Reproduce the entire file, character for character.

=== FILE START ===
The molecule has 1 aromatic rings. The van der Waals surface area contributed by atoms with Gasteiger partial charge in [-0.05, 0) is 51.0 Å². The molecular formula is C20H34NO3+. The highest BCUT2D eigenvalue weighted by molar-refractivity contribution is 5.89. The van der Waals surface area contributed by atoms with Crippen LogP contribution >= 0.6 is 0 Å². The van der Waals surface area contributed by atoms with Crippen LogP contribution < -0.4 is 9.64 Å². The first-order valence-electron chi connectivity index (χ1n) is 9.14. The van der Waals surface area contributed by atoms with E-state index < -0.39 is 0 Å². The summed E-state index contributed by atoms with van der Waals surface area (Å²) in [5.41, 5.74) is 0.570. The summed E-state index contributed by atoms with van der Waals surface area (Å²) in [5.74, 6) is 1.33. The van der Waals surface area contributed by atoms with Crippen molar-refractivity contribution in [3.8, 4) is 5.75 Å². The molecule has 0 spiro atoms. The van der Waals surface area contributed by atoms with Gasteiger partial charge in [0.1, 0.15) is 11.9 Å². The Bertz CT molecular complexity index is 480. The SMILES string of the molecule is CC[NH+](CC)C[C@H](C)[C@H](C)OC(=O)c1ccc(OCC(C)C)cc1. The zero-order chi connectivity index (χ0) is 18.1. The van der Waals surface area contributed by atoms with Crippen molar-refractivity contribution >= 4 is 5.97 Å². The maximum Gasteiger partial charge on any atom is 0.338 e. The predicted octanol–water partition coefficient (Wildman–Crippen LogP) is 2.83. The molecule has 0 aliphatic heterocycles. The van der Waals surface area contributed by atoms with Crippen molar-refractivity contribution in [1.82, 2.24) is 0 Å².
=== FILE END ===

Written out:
The molecule has 1 aromatic rings. The van der Waals surface area contributed by atoms with Gasteiger partial charge in [-0.05, 0) is 51.0 Å². The molecular formula is C20H34NO3+. The highest BCUT2D eigenvalue weighted by molar-refractivity contribution is 5.89. The van der Waals surface area contributed by atoms with Crippen LogP contribution >= 0.6 is 0 Å². The van der Waals surface area contributed by atoms with Crippen LogP contribution < -0.4 is 9.64 Å². The first-order valence-electron chi connectivity index (χ1n) is 9.14. The van der Waals surface area contributed by atoms with E-state index < -0.39 is 0 Å². The summed E-state index contributed by atoms with van der Waals surface area (Å²) in [5.41, 5.74) is 0.570. The summed E-state index contributed by atoms with van der Waals surface area (Å²) in [5.74, 6) is 1.33. The van der Waals surface area contributed by atoms with Crippen molar-refractivity contribution in [3.8, 4) is 5.75 Å². The molecule has 0 spiro atoms. The van der Waals surface area contributed by atoms with Gasteiger partial charge in [0.1, 0.15) is 11.9 Å². The Bertz CT molecular complexity index is 480. The SMILES string of the molecule is CC[NH+](CC)C[C@H](C)[C@H](C)OC(=O)c1ccc(OCC(C)C)cc1. The zero-order chi connectivity index (χ0) is 18.1. The van der Waals surface area contributed by atoms with Crippen molar-refractivity contribution >= 4 is 5.97 Å². The maximum Gasteiger partial charge on any atom is 0.338 e. The predicted octanol–water partition coefficient (Wildman–Crippen LogP) is 2.83. The molecule has 0 aliphatic heterocycles. The van der Waals surface area contributed by atoms with Crippen molar-refractivity contribution in [1.82, 2.24) is 0 Å².